Other doctors said they were concerned about patients who were addicted to narcotics reading the concerns. It highlights a communication area that needs more research, Elmore said. 

Elmore called open notes a natural progression of using email  to communicate with patients, saying if they can bank securely online then why not learn about their own health that way, too?

Putting patients in driver's seat

The study only covered three geographical areas where practices had both electronic medical records and patient portals.

Most participants were already experienced at using portals. Survey respondents tend to be more upbeat than nonrespondents, the researchers said.

The data showed that many apprehensions about sharing information faded with use, a journal editorial accompanying the study said.

"To be sure, most decisions have to be made by doctors, and wise patients are happy to let them," wrote Michael Melstner, a law professor at Northeastern University in Boston.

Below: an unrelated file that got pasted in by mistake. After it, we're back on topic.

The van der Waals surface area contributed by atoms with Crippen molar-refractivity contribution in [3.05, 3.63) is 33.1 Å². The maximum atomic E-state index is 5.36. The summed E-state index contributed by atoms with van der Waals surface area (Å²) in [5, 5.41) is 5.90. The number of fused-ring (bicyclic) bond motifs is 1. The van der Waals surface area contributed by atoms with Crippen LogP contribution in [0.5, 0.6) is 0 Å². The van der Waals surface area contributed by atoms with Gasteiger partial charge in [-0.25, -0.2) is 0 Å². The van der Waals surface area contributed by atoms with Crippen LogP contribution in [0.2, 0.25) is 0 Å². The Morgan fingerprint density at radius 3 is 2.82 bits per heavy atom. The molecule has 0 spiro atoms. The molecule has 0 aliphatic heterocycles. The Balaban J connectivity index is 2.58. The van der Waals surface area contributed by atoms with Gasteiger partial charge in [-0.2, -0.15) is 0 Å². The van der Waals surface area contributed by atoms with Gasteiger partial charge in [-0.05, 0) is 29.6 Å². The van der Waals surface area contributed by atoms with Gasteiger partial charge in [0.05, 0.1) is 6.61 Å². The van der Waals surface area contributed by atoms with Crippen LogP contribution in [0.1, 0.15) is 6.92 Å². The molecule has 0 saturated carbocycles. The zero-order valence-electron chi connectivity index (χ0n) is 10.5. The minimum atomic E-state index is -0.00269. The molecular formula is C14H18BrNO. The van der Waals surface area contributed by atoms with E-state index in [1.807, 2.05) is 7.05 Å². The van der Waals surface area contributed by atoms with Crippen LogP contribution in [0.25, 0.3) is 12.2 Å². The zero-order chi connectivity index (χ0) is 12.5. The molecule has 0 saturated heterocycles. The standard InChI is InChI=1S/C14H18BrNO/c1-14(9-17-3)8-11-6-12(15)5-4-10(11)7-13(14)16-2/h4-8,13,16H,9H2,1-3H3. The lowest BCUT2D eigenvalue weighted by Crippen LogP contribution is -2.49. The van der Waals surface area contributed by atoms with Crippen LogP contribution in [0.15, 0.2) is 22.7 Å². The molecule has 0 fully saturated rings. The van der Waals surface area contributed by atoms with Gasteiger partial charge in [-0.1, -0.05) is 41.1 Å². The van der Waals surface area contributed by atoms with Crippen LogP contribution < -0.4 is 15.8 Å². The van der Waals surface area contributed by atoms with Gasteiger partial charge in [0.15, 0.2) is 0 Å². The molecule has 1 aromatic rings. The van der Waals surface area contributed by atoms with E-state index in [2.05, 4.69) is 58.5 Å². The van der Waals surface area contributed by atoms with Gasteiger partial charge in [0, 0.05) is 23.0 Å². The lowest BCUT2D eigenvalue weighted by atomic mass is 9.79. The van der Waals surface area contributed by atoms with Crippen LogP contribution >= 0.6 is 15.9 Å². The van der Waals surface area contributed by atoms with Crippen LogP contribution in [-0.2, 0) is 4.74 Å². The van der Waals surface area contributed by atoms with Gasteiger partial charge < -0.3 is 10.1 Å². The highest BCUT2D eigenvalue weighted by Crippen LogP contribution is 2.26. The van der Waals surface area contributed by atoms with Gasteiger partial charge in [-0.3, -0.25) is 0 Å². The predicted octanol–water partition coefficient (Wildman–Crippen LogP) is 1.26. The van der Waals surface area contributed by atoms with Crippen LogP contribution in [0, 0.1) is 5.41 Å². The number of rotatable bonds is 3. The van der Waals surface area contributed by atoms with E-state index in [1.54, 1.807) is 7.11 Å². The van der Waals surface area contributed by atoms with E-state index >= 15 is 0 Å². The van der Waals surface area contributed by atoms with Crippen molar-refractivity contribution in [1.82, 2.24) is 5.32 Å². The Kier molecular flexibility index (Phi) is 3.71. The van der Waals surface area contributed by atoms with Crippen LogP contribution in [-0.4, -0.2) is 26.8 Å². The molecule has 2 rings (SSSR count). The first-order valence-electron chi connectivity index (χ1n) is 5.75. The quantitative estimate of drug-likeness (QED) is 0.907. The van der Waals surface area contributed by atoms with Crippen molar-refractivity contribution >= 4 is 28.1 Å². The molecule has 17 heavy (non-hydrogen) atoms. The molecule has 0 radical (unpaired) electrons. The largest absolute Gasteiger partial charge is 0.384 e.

"However, passivity robs patients of a wide range of steps that they, and only they, can take toward improved well-being."

Melstner contrasted his father's silence about a tumour, mother's deceit over it and his own rage at the "enforced ignorance" to his own patient experience with a serious medical interest.

"Having experienced openness from the doctors I frankly did not fully expect, I am both confirmed in my views about the value of transparency and grateful to have moved beyond the grim days my family suffered from its absence," he concluded.